A different kind of weary

After leading a big program or event, there is physical and mental weariness.

Ask anyone who works in Children’s Ministry, and they’ll tell you “There’s no tired like VBS (Vacation Bible school) tired.” After extensive preparation, managing volunteers, and maintaining safety and integrity of the ministry, juggling all aspects of a big program is exhausting. The same kind of weariness follows a pageant, service project, or other large-scale event. After a relatively sleepless retreat with young adults, I collapse on my couch for a nap.

But this weary comes with reward. There is celebration for the ways God was at work in and through those who participated. This weary is a result of labor, and fades with time and rest.

There’s a kind of weariness that a mom feels after staying up at night with a child.

This weary isn’t the “tired” kind, because somehow a mom can overcome fatigue and stay alert to the needs of the precious ones in her care. Even at night, a mom can hear the slightest whimper and rises to wipe a forehead or hold her child.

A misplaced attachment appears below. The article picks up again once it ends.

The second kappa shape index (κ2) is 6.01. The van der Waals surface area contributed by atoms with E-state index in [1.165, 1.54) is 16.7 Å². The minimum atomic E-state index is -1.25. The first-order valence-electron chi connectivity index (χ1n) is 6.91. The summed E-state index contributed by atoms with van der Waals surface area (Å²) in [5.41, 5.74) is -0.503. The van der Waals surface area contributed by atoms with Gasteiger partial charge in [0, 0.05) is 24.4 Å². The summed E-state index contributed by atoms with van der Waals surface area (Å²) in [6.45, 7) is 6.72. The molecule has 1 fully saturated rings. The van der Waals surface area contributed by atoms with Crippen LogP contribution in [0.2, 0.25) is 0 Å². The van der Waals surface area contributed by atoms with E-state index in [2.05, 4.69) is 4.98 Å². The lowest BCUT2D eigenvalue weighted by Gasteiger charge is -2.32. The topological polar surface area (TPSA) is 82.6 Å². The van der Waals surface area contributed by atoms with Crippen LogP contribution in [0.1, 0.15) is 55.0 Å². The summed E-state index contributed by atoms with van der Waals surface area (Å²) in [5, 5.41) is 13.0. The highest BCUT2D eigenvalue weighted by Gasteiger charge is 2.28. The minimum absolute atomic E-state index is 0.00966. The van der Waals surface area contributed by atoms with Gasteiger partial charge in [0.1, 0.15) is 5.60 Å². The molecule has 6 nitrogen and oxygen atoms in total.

No, this weariness comes from bearing a child’s pain, suffering, or sadness. This weariness puts an ache in a mother’s heart that lingers long after the fever has broken, the nausea ends, or the pain subsides. This is the weariness that comes from wanting to protect her children from heartache and suffering. To be honest, I think this weariness never ends, even after children become adults.

But now I have a different kind of weary.

I overheard a group of adults last week discussing LGTBQ+ affirmation of value (or lack of). On a Sunday morning when our church was focusing on BEING LOVE, this small group decided it was more important to express myopic views about something of which most knew very little.

Using Biblical references out of context and avoiding Jesus’ command to love, people who claim to be Christians and reject others leave me weary. If we discussed the things Jesus actually preached against: arrogance, greed, selfishness, and judging others, maybe we could move toward really being love in the world.

I’m weary of the battle. But a tired fighter can still be a fighter.

Robert Cormier

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